His next project was in 1997 with the album Exotico, which incorporated different instruments for the first time, like the piano, flute, sax and violin, making a new mixture of sounds with his guitar. With mostly original compositions this album also includes new instrumental versions of the classic “Mi Ciudad” and the standard “Brazil”.

In 1998, with the album Riverwalk, he gave a twist in regard to his compositions creating new rhythms and melodies. This record includes a medley of 2 wonderful romantic Latin songs, “Solamente una Vez” and “Amor, Amor, Amor,” and in the year 2000, in celebration of the millennium he released Navidad, on which he enters fully into the music of the Christmas season, playing new instrumental versions of 18 standard songs, incorporating the mandolin with the guitar.

In 2004, Sergio Lara immersed himself in several new productions. He recorded 2 new albums for his independent label Fusion Acustica Music.” The first one, a CD of new original instrumental music entitled Con la Lluvia, which includes a new version of the haunting traditional song “La Llorona.” The second project is a collection of traditional folk songs from Mexico and the United States, entitled Entre Guitarras y Mandolinas, performed by Sergio playing all the guitars, mandolin and 5 string banjo. In addition, this album also includes vintage recordings, rescued from Sergio’s personal archives, of traditional Mexican songs performed in a bluegrass style by Sergio playing the mandolin and guitar, joined by members of the Tennessee Valley Authority, a well known and respected bluegrass band from San Antonio, Texas.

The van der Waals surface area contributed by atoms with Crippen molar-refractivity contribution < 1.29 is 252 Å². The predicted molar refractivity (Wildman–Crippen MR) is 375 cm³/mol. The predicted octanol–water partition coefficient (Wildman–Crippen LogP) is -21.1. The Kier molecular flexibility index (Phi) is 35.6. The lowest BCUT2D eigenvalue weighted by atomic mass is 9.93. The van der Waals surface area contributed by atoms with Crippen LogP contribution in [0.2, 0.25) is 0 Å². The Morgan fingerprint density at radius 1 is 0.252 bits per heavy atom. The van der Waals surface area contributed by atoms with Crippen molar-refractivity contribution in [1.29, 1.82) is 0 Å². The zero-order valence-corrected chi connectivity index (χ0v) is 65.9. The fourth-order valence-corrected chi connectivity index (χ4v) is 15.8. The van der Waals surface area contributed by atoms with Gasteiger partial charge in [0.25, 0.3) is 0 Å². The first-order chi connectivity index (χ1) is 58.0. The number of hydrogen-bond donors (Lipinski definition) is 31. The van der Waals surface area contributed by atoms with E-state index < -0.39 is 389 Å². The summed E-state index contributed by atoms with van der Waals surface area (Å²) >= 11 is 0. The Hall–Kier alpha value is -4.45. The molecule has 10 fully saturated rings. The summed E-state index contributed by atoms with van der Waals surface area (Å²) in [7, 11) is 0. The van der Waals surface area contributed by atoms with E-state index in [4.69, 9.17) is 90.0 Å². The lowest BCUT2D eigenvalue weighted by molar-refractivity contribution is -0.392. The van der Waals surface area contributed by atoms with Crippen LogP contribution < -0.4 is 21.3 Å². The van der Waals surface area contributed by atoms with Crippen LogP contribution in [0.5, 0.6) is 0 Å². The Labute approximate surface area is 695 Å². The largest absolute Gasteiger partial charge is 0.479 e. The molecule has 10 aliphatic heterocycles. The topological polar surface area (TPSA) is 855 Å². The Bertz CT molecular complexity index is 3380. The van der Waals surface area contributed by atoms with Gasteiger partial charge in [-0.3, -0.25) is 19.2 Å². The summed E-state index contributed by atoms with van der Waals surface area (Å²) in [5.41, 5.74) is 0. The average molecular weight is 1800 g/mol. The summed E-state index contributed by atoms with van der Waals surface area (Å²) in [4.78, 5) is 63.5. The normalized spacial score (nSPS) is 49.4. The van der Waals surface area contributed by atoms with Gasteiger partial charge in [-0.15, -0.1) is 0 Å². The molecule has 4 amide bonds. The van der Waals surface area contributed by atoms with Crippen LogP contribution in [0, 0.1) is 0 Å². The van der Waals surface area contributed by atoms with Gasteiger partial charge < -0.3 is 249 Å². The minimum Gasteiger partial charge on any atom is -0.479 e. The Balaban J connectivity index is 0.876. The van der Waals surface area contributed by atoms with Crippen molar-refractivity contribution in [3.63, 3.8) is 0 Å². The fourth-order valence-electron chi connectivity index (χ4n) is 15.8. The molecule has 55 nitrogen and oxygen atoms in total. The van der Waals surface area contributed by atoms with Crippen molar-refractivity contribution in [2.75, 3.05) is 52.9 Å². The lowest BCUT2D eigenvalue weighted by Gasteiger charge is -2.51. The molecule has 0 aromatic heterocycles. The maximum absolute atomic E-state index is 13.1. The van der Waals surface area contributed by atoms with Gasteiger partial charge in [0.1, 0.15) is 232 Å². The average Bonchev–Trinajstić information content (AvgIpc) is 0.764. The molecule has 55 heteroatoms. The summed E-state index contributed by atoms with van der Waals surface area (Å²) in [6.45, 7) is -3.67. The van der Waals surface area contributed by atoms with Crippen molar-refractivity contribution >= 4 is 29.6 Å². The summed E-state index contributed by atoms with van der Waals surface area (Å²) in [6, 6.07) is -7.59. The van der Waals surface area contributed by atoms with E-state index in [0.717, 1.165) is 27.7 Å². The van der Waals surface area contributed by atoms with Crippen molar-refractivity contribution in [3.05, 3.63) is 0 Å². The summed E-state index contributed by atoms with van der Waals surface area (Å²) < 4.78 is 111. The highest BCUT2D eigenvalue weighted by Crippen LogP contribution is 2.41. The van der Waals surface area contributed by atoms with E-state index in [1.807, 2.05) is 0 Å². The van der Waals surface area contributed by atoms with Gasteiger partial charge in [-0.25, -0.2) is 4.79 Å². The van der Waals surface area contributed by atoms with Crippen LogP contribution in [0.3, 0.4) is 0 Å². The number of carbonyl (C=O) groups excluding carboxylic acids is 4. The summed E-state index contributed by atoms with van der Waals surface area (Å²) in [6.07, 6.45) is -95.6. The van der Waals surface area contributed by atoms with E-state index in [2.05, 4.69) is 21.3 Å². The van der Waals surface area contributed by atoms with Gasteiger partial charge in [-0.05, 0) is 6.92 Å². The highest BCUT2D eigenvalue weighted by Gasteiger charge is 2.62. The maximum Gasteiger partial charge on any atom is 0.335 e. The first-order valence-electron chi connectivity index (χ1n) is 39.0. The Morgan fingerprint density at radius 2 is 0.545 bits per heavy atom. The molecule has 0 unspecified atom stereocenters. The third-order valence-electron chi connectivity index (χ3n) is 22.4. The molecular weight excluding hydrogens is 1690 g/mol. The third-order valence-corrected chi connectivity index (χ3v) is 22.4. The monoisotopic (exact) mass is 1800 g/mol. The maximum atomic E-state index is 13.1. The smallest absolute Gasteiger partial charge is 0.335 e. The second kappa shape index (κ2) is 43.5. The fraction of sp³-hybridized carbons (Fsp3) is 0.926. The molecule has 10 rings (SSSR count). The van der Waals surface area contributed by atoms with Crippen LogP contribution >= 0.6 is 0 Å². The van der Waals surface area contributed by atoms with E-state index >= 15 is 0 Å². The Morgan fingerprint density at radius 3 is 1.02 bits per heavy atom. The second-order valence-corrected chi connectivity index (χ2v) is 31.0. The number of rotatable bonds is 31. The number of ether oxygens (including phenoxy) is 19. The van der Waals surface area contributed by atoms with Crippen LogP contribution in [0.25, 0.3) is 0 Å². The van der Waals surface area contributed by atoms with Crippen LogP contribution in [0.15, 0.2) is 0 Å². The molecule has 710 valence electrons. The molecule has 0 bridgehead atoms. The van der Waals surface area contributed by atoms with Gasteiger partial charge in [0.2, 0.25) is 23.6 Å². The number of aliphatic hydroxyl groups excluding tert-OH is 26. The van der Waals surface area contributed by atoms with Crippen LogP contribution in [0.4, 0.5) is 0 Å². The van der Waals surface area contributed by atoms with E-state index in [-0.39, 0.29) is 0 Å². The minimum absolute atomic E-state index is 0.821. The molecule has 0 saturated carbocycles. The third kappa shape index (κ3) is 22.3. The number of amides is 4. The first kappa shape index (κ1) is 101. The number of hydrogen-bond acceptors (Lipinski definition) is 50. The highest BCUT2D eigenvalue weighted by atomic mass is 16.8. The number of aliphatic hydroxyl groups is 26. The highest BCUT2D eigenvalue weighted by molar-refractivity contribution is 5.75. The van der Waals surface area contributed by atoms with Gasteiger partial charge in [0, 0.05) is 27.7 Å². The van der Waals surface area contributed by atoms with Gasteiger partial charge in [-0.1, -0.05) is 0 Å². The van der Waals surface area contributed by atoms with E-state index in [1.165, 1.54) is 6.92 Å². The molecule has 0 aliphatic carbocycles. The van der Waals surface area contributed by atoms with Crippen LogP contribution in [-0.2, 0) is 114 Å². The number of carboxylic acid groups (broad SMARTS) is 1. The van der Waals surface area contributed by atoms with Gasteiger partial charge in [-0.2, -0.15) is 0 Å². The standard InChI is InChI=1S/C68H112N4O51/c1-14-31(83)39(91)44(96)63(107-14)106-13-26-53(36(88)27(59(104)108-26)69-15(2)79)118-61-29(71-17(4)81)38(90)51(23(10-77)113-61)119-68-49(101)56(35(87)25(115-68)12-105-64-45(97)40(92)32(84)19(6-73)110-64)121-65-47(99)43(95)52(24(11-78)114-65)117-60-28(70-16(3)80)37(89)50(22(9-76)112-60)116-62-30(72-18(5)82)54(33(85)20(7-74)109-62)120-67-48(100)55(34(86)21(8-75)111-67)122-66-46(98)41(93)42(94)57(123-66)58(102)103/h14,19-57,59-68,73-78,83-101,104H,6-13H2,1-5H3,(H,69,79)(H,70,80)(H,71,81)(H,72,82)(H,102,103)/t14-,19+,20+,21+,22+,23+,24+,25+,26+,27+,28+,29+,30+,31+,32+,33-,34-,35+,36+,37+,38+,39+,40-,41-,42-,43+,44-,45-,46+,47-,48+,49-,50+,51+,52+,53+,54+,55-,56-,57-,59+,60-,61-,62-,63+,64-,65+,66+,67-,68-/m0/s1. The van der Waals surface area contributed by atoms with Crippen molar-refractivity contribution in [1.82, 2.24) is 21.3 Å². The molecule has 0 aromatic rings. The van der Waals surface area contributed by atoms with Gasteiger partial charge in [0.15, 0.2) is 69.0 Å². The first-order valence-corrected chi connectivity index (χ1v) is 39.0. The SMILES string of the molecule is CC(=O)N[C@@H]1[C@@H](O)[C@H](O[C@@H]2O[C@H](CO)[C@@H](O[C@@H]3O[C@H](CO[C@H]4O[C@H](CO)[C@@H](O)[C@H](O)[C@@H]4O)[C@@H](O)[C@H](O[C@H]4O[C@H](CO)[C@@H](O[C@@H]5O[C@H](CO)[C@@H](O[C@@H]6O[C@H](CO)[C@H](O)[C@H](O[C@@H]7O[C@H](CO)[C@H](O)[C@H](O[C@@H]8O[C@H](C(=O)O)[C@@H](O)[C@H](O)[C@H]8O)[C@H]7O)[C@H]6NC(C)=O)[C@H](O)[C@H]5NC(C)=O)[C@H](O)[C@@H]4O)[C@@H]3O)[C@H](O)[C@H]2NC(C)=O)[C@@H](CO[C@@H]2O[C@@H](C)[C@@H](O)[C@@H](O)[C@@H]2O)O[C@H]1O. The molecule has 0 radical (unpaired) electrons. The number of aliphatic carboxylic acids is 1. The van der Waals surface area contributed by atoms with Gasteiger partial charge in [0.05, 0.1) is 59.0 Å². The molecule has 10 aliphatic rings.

With a career that covers many years and more than ten albums under his name, Sergio Lara has appeared in several concerts and participated in important festivals.

Discography

Guitarras Hermanas (1995)
Two Guitars One Passion (Talking Taco Records, 1992)
Exotico (Higher Octave Music, 1996)
Riverwalk ‎(Higher Octave Music, 1998)
Navidad (Higher Octave Music, 2000)
World Jazz (Higher Octave Music, 2000)
Con La Lluvia (Fusion Acustica, 2004)

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Acclaimed Latin Jazz Trumpeter and Percussionist Jerry Gonzalez Dead at 69